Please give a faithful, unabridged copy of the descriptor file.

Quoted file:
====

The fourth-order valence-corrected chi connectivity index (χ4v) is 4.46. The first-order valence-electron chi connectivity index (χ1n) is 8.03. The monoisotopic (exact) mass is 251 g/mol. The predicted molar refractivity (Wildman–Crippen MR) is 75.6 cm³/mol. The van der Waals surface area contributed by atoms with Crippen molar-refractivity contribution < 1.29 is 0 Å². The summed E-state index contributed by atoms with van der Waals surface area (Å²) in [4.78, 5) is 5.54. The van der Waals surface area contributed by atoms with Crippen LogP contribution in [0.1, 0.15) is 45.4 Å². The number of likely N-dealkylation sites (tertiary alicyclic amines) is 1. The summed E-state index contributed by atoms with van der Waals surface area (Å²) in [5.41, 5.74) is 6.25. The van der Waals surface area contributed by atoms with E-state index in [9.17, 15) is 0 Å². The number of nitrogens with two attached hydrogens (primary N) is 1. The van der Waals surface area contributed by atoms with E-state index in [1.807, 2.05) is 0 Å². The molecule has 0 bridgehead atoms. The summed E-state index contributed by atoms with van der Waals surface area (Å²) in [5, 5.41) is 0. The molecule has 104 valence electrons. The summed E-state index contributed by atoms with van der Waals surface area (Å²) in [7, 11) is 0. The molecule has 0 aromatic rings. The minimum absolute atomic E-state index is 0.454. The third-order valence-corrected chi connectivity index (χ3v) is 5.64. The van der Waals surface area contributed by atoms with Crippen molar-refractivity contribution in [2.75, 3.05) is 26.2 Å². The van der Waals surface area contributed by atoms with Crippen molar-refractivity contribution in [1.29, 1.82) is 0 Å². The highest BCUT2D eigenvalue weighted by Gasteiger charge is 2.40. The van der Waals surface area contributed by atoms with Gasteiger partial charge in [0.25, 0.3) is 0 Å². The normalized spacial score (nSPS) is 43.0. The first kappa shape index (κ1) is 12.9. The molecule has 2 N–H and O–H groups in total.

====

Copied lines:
The fourth-order valence-corrected chi connectivity index (χ4v) is 4.46. The first-order valence-electron chi connectivity index (χ1n) is 8.03. The monoisotopic (exact) mass is 251 g/mol. The predicted molar refractivity (Wildman–Crippen MR) is 75.6 cm³/mol. The van der Waals surface area contributed by atoms with Crippen molar-refractivity contribution < 1.29 is 0 Å². The summed E-state index contributed by atoms with van der Waals surface area (Å²) in [4.78, 5) is 5.54. The van der Waals surface area contributed by atoms with Crippen LogP contribution in [0.1, 0.15) is 45.4 Å². The number of likely N-dealkylation sites (tertiary alicyclic amines) is 1. The summed E-state index contributed by atoms with van der Waals surface area (Å²) in [5.41, 5.74) is 6.25. The van der Waals surface area contributed by atoms with E-state index in [9.17, 15) is 0 Å². The number of nitrogens with two attached hydrogens (primary N) is 1. The van der Waals surface area contributed by atoms with E-state index in [1.807, 2.05) is 0 Å². The molecule has 0 bridgehead atoms. The summed E-state index contributed by atoms with van der Waals surface area (Å²) in [5, 5.41) is 0. The molecule has 104 valence electrons. The summed E-state index contributed by atoms with van der Waals surface area (Å²) in [7, 11) is 0. The molecule has 0 aromatic rings. The minimum absolute atomic E-state index is 0.454. The third-order valence-corrected chi connectivity index (χ3v) is 5.64. The van der Waals surface area contributed by atoms with Crippen molar-refractivity contribution in [2.75, 3.05) is 26.2 Å². The van der Waals surface area contributed by atoms with Crippen molar-refractivity contribution in [1.29, 1.82) is 0 Å². The highest BCUT2D eigenvalue weighted by Gasteiger charge is 2.40. The van der Waals surface area contributed by atoms with Gasteiger partial charge in [0.25, 0.3) is 0 Å². The normalized spacial score (nSPS) is 43.0. The first kappa shape index (κ1) is 12.9. The molecule has 2 N–H and O–H groups in total.